Disease-modifying therapies (DMTs) are treatments that can reduce the activity and progression of multiple sclerosis (MS). They can be useful for both people with relapsing-remitting MS (RMS) and relapses of progressive forms of MS. A relapse is the worsening of symptoms and/or the appearance of new ones, which last at least 24 hours and are separated from a previous relapse by at least one month.

Disease-modifying therapies approved by the U.S. Food and Drug Administration (FDA) have been shown to reduce the frequency and severity of relapses.

DMTs can also reduce the development of new lesions in the brain and spinal cord as seen on MRI scans, and appear to slow the development of MS disabilities.

An early intervention with these treatments may help prevent permanent damage to the nervous system, which is associated with the destruction of myelin.

Unless the side effects are intolerable, the treatment is not controlling the disease adequately, or a more appropriate treatment becomes available, these treatments should be continued indefinitely.

No DMTs are approved for women who are pregnant or plan to become pregnant or who are breastfeeding.

Injectable medications

Interferon beta:

  • Avonex: Typically used as first-line treatment, Avonex is a weekly injection for relapsing forms of MS.
  • Betaseron: Typically used as a first-line therapy, Betaseron is an injection taken every other day for relapsing forms of MS.
  • Extavia: The generic equivalent for Betaseron.
  • Plegridy: Typically used as first-line treatment, Plegridy is an injection taken every two weeks for relapsing forms of MS.
  • Rebif: Typically used as first-line treatment, Rebif is taken three times a week for relapsing forms of MS.

Glatimer acetate:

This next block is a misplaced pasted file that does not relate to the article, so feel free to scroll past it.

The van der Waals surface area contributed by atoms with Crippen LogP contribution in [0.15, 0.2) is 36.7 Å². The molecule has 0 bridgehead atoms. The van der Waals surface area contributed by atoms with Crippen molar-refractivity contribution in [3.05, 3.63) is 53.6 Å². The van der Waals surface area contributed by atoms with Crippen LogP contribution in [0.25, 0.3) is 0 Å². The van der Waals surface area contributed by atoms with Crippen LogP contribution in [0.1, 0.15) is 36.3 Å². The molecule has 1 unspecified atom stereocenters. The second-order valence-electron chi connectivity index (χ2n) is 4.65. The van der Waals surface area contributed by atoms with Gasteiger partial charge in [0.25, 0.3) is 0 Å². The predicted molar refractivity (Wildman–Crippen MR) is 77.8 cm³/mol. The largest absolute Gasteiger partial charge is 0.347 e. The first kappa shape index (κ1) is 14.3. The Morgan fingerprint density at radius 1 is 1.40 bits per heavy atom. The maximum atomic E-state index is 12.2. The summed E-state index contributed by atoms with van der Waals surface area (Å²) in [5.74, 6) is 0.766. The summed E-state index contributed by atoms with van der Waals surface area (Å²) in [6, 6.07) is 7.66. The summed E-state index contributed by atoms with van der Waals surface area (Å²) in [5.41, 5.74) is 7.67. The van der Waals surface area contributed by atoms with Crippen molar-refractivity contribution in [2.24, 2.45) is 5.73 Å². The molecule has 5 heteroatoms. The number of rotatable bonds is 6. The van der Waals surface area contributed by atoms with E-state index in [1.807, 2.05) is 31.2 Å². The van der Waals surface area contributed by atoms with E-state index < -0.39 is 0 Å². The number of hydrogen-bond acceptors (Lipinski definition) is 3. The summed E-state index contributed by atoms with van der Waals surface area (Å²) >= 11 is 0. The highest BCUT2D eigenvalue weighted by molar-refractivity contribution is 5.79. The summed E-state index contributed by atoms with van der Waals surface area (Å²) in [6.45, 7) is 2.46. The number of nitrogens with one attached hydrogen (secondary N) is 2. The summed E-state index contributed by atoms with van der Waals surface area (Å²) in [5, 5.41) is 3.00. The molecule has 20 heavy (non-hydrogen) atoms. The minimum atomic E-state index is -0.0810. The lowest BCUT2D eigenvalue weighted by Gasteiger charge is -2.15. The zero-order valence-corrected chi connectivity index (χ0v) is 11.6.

• Copaxone: A daily (20 mg) or three times per week (40 mg) first-line injection for relapsing forms of MS.
  • Glatopa: The generic equivalent for Copaxone.

Monoclonal antibodies:

  • Zinbryta (daclizumab): A monthly injection second-line treatment for relapsing forms of MS. Due to potential for serious complications, Zinbryta has a special FDA monitoring plan.

Oral medications

Infused medications

  • Lemtrada (alemtuzumab): A second- or third-line treatment for relapsing forms of MS. It is used as an infusion for five consecutive days, then three days 12 months later. Due to the potential for serious complications, Lemtrada has a special FDA monitoring plan.
  • Novantrone (mitoxantrone): A third-line infusion treatment for progressive or worsening MS, used every three months.
  • Ocrevus (ocrelizumab): Twice-annual infusion treatment.
  • Tysabri (natalizumab): Second-line infusion treatment for relapsing forms of MS with a four-week-interval. Due to potential for serious complications, it has a special FDA monitoring plan.

Note: Multiple Sclerosis News Today is strictly a news and information website about the disease. It does not provide medical advice, diagnosis, or treatment. This content is not intended to be a substitute for professional medical advice, diagnosis, or treatment. Always seek the advice of your physician or other qualified health provider with any questions you may have regarding a medical condition. Never disregard professional medical advice or delay in seeking it because of something you have read on this website.